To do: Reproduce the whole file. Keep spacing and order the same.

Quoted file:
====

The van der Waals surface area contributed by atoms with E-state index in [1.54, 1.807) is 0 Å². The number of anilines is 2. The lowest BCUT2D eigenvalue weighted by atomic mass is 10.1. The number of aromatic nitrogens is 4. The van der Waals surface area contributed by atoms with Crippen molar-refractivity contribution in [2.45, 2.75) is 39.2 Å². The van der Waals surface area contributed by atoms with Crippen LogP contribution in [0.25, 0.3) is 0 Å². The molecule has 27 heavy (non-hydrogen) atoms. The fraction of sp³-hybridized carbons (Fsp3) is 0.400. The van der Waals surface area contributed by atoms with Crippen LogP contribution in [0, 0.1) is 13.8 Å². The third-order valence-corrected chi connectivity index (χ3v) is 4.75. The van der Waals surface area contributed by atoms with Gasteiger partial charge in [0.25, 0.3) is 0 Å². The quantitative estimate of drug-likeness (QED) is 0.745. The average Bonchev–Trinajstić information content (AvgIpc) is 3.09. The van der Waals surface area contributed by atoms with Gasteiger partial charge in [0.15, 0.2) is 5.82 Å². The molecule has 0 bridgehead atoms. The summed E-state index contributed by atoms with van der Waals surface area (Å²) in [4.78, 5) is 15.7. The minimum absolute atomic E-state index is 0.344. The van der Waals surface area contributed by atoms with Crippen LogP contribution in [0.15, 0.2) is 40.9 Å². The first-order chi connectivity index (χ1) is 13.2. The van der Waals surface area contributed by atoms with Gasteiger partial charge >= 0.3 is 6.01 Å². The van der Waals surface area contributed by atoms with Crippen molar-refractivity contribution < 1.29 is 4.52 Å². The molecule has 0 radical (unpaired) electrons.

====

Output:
The van der Waals surface area contributed by atoms with E-state index in [1.54, 1.807) is 0 Å². The number of anilines is 2. The lowest BCUT2D eigenvalue weighted by atomic mass is 10.1. The number of aromatic nitrogens is 4. The van der Waals surface area contributed by atoms with Crippen molar-refractivity contribution in [2.45, 2.75) is 39.2 Å². The van der Waals surface area contributed by atoms with Crippen LogP contribution in [0.25, 0.3) is 0 Å². The molecule has 27 heavy (non-hydrogen) atoms. The fraction of sp³-hybridized carbons (Fsp3) is 0.400. The van der Waals surface area contributed by atoms with Crippen LogP contribution in [0, 0.1) is 13.8 Å². The third-order valence-corrected chi connectivity index (χ3v) is 4.75. The van der Waals surface area contributed by atoms with Gasteiger partial charge in [0.25, 0.3) is 0 Å². The quantitative estimate of drug-likeness (QED) is 0.745. The average Bonchev–Trinajstić information content (AvgIpc) is 3.09. The van der Waals surface area contributed by atoms with Gasteiger partial charge in [0.15, 0.2) is 5.82 Å². The molecule has 0 bridgehead atoms. The summed E-state index contributed by atoms with van der Waals surface area (Å²) in [4.78, 5) is 15.7. The minimum absolute atomic E-state index is 0.344. The van der Waals surface area contributed by atoms with Crippen LogP contribution in [0.15, 0.2) is 40.9 Å². The first-order chi connectivity index (χ1) is 13.2. The van der Waals surface area contributed by atoms with Gasteiger partial charge >= 0.3 is 6.01 Å². The van der Waals surface area contributed by atoms with Crippen molar-refractivity contribution < 1.29 is 4.52 Å². The molecule has 0 radical (unpaired) electrons.